Luke Thomas, vice president of APAC at Appian, explained that the cloud helped financial services organisations scale operations quickly and effectively during the COVID-19 pandemic as collaborative tools that were previously used occasionally can now be used almost continuously. In addition, online-only models for customer service enabled major banks to improve customer service experience.
However, the 2021 Thales Global Cloud Security Study warned organisations that the increase in cloud adoption have resulted in a rise in cyberattacks targeting cloud data, with around half of survey respondents in Australia (51%) and New Zealand (43%) reporting a cloud breach in the last year.
Other types of technology deemed crucial for organisations’ success over the next few months are AI and machine learning, data science and analytics, automation technologies, internet of things (connected sensors), collaboration tools, digital payment technologies, 5G mobile, and mobile working tools.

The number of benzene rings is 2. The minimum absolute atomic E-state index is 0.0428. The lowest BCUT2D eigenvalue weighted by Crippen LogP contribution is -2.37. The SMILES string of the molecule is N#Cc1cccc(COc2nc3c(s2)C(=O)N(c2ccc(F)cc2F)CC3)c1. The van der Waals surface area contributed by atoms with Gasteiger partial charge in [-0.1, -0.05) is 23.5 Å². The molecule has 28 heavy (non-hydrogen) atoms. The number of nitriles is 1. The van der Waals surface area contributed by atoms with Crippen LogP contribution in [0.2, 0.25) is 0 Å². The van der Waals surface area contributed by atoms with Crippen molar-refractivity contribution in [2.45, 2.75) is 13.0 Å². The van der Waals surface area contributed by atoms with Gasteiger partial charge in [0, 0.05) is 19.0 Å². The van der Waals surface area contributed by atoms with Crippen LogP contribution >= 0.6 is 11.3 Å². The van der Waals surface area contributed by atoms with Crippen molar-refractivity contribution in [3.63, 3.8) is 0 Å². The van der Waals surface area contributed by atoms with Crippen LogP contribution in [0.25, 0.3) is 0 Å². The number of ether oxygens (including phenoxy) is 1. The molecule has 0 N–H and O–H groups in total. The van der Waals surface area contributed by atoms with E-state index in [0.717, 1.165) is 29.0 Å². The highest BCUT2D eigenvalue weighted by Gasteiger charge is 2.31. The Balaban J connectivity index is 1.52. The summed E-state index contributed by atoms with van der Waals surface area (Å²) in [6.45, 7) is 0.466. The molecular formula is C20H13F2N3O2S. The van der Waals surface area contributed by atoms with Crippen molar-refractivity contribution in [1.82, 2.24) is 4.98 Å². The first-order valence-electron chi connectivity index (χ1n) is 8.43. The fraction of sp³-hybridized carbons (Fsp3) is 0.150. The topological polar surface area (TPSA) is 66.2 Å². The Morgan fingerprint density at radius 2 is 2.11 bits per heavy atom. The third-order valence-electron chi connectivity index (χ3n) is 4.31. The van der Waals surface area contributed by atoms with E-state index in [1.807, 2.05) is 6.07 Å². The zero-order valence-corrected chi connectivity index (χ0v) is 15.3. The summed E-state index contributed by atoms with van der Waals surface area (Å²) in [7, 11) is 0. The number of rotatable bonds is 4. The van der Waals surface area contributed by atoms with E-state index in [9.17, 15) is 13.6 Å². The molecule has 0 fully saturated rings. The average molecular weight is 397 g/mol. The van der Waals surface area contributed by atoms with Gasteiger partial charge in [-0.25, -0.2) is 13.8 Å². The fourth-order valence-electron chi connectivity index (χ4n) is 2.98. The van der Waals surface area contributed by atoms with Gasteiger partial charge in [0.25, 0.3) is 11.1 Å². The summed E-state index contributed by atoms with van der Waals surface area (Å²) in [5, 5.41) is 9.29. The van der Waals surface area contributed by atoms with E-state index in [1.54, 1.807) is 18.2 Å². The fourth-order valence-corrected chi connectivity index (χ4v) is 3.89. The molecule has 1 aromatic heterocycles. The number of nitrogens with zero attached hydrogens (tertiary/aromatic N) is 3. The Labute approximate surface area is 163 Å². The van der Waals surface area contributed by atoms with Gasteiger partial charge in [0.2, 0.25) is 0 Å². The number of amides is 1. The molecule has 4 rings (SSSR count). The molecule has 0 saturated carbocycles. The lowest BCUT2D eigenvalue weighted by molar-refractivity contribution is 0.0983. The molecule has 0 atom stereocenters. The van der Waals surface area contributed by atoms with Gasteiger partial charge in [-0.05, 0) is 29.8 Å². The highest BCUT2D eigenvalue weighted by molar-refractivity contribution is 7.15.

Neil Morgan, chief operating officer at Insurance Australia Group (IAG), said the group has seen a 50% increase in app usage at one of its core brands, NRMA Insurance.
“COVID-19 has definitely accelerated the appetite for customers to use the digital channels that historically they may not have done. The question for us just keeps coming back to how much we can take advantage of that change in behaviour,” Morgan said, as reported by Consultancy.com.au.
Meanwhile, Joe Soule, chief technology officer at Capital One Europe, said the bank’s long-standing investments in digital automation enabled it to continue serving its customers in various ways online, with many customers who had traditionally used the phone started using the bank’s web channel.
However, the joint report by Economist Intelligence Unit and Appian warned about several barriers preventing organisations from achieving their digital objectives.
Business decision-makers identified security or regulatory concerns as the main barrier preventing their organisations from achieving their digital goals, followed by:
- Lack of access to the right technical talent;
- Inadequate collaboration between the IT function and business units;
- Slow pace of IT delivery; and
- Lack of budget and investment.
IT decision-makers also highlighted security or regulatory concerns as the main barrier preventing their organisations from achieving their tech goals, followed by:
- Inaction due to legacy IT systems;
- Lack of budget and investment;
- Inadequate collaboration between the IT function and business units; and
- Lack of access to the right technical talent.